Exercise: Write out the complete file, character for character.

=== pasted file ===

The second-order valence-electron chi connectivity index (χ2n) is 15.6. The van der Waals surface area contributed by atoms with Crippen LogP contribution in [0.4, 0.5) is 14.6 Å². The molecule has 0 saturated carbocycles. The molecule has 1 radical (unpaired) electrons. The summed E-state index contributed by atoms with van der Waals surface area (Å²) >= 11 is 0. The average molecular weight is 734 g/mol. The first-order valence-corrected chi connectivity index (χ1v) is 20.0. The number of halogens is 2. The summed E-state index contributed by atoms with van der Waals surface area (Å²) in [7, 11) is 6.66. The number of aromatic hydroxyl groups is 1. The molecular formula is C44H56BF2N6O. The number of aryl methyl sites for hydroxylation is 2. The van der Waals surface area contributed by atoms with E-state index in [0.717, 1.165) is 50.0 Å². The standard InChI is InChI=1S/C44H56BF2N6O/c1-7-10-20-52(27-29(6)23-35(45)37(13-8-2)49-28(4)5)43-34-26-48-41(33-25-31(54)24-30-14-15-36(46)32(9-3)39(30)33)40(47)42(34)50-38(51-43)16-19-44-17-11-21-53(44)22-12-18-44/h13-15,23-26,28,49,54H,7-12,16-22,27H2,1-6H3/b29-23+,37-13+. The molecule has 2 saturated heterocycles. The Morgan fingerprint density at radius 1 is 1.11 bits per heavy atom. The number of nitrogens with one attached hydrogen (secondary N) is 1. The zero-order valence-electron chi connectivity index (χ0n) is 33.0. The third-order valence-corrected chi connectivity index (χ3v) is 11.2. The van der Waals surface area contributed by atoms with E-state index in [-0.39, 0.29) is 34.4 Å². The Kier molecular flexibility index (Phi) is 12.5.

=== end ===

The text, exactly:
The second-order valence-electron chi connectivity index (χ2n) is 15.6. The van der Waals surface area contributed by atoms with Crippen LogP contribution in [0.4, 0.5) is 14.6 Å². The molecule has 0 saturated carbocycles. The molecule has 1 radical (unpaired) electrons. The summed E-state index contributed by atoms with van der Waals surface area (Å²) >= 11 is 0. The average molecular weight is 734 g/mol. The first-order valence-corrected chi connectivity index (χ1v) is 20.0. The number of halogens is 2. The summed E-state index contributed by atoms with van der Waals surface area (Å²) in [7, 11) is 6.66. The number of aromatic hydroxyl groups is 1. The molecular formula is C44H56BF2N6O. The number of aryl methyl sites for hydroxylation is 2. The van der Waals surface area contributed by atoms with E-state index in [0.717, 1.165) is 50.0 Å². The standard InChI is InChI=1S/C44H56BF2N6O/c1-7-10-20-52(27-29(6)23-35(45)37(13-8-2)49-28(4)5)43-34-26-48-41(33-25-31(54)24-30-14-15-36(46)32(9-3)39(30)33)40(47)42(34)50-38(51-43)16-19-44-17-11-21-53(44)22-12-18-44/h13-15,23-26,28,49,54H,7-12,16-22,27H2,1-6H3/b29-23+,37-13+. The molecule has 2 saturated heterocycles. The Morgan fingerprint density at radius 1 is 1.11 bits per heavy atom. The number of nitrogens with one attached hydrogen (secondary N) is 1. The zero-order valence-electron chi connectivity index (χ0n) is 33.0. The third-order valence-corrected chi connectivity index (χ3v) is 11.2. The van der Waals surface area contributed by atoms with E-state index in [-0.39, 0.29) is 34.4 Å². The Kier molecular flexibility index (Phi) is 12.5.